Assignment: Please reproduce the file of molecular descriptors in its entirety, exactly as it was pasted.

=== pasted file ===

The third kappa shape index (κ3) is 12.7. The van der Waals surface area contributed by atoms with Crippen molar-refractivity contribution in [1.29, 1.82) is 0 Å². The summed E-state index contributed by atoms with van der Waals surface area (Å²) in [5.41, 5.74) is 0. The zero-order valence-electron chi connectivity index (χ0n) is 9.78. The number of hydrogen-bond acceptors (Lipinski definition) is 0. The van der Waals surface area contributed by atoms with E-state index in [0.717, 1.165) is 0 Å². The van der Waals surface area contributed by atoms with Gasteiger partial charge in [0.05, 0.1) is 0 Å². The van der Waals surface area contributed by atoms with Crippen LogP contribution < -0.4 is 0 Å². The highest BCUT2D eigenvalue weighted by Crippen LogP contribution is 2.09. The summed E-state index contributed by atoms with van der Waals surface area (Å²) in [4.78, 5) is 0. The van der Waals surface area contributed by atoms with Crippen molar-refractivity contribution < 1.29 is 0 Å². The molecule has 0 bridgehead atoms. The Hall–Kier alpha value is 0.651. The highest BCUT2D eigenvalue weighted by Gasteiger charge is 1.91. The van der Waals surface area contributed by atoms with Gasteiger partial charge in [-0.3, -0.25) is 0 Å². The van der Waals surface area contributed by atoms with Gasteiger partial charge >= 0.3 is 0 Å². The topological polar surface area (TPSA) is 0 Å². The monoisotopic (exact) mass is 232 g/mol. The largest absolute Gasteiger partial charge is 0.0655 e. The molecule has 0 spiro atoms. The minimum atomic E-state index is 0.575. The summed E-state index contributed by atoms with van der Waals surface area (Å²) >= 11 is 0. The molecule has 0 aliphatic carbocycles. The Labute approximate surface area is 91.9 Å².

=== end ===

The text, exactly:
The third kappa shape index (κ3) is 12.7. The van der Waals surface area contributed by atoms with Crippen molar-refractivity contribution in [1.29, 1.82) is 0 Å². The summed E-state index contributed by atoms with van der Waals surface area (Å²) in [5.41, 5.74) is 0. The zero-order valence-electron chi connectivity index (χ0n) is 9.78. The number of hydrogen-bond acceptors (Lipinski definition) is 0. The van der Waals surface area contributed by atoms with E-state index in [0.717, 1.165) is 0 Å². The van der Waals surface area contributed by atoms with Gasteiger partial charge in [0.05, 0.1) is 0 Å². The van der Waals surface area contributed by atoms with Crippen LogP contribution < -0.4 is 0 Å². The highest BCUT2D eigenvalue weighted by Crippen LogP contribution is 2.09. The summed E-state index contributed by atoms with van der Waals surface area (Å²) in [4.78, 5) is 0. The van der Waals surface area contributed by atoms with Crippen molar-refractivity contribution < 1.29 is 0 Å². The molecule has 0 bridgehead atoms. The Hall–Kier alpha value is 0.651. The highest BCUT2D eigenvalue weighted by Gasteiger charge is 1.91. The van der Waals surface area contributed by atoms with Gasteiger partial charge in [-0.3, -0.25) is 0 Å². The van der Waals surface area contributed by atoms with Gasteiger partial charge >= 0.3 is 0 Å². The topological polar surface area (TPSA) is 0 Å². The monoisotopic (exact) mass is 232 g/mol. The largest absolute Gasteiger partial charge is 0.0655 e. The molecule has 0 spiro atoms. The minimum atomic E-state index is 0.575. The summed E-state index contributed by atoms with van der Waals surface area (Å²) >= 11 is 0. The molecule has 0 aliphatic carbocycles. The Labute approximate surface area is 91.9 Å².